One lifestyle change that goes along with a diet like this is the need to cook regularly. While cooking does add a task to the day, it has two potential positive effects on a child with ADD/ADHD. One, it provides a potential outlet for the child; while not universally true, many children enjoy helping out with cooking, as it provides a lot of varied stimulus that will keep the child focused when they might normally be watching TV or tearing the house apart. Two, it has the potential of slowing down the pace of the household, generating a calmer atmosphere, which may rub off on your ADD/ADHD child.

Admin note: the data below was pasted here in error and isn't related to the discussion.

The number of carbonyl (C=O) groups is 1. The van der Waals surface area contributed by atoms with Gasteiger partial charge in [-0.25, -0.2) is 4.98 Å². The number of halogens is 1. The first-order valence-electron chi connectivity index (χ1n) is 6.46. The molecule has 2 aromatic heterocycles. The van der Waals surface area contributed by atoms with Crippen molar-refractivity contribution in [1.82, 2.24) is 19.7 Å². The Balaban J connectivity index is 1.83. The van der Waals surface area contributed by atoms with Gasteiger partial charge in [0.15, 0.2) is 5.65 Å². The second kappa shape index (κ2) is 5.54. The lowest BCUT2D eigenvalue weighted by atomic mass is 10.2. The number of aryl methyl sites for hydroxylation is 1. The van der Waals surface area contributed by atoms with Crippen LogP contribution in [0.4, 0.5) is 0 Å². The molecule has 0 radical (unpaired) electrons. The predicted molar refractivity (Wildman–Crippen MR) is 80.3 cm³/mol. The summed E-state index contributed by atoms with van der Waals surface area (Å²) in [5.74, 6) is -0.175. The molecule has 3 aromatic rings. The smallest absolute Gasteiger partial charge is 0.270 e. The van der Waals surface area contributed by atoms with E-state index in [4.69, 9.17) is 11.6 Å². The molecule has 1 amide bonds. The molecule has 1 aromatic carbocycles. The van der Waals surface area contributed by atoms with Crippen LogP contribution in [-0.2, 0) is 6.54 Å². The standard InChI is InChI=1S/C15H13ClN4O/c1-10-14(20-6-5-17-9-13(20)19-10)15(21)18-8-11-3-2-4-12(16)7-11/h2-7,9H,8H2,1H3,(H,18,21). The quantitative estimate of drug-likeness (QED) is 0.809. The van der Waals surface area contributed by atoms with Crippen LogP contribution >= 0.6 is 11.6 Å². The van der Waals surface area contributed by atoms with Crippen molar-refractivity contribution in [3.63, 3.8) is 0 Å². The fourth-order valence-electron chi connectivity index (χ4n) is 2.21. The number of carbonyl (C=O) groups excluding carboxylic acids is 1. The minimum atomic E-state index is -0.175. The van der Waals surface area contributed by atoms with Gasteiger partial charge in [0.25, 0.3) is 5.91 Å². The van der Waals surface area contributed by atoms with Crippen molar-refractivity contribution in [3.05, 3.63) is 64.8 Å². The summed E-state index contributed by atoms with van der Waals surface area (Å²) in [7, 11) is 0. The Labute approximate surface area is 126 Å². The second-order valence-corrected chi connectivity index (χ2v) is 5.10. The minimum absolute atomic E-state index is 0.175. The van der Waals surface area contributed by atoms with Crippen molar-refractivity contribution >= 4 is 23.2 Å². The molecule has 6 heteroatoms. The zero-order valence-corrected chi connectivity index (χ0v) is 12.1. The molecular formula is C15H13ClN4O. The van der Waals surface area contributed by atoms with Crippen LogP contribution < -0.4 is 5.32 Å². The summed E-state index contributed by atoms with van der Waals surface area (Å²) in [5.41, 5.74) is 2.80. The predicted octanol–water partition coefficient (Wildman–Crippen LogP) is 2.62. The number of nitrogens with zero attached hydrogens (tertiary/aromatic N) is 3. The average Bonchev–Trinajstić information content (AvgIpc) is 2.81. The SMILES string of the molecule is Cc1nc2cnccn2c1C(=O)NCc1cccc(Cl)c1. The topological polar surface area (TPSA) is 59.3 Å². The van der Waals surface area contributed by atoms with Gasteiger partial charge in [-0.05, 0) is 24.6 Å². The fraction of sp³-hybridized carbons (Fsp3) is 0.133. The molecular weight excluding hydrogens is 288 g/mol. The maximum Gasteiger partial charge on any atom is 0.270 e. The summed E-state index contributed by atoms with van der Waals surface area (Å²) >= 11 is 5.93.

ADD/ADHD is a tough diagnosis for a lot of families, because it’s a behavioral issue as well as a learning issue. It’s important to have a team of professionals with whom your can consult, from teachers, to learning aides, to coaches, to doctors, to counselors, etc. Finding the match that works best for you is key; follow your instincts, and make sure you feel that the people you work with are listening to you and are honestly engaged in helping your child achieve his or her potential. These dietary suggestions won’t fix everything (though you’d be surprised how far they can go!), but they will certainly give your child a solid base from which to work.

Monday, January 24, 2011

A brief note and an apology

So for the first time I missed the deadline I set for myself in getting a blog entry up each Friday. What can I say? It’s been a busy week and weekend!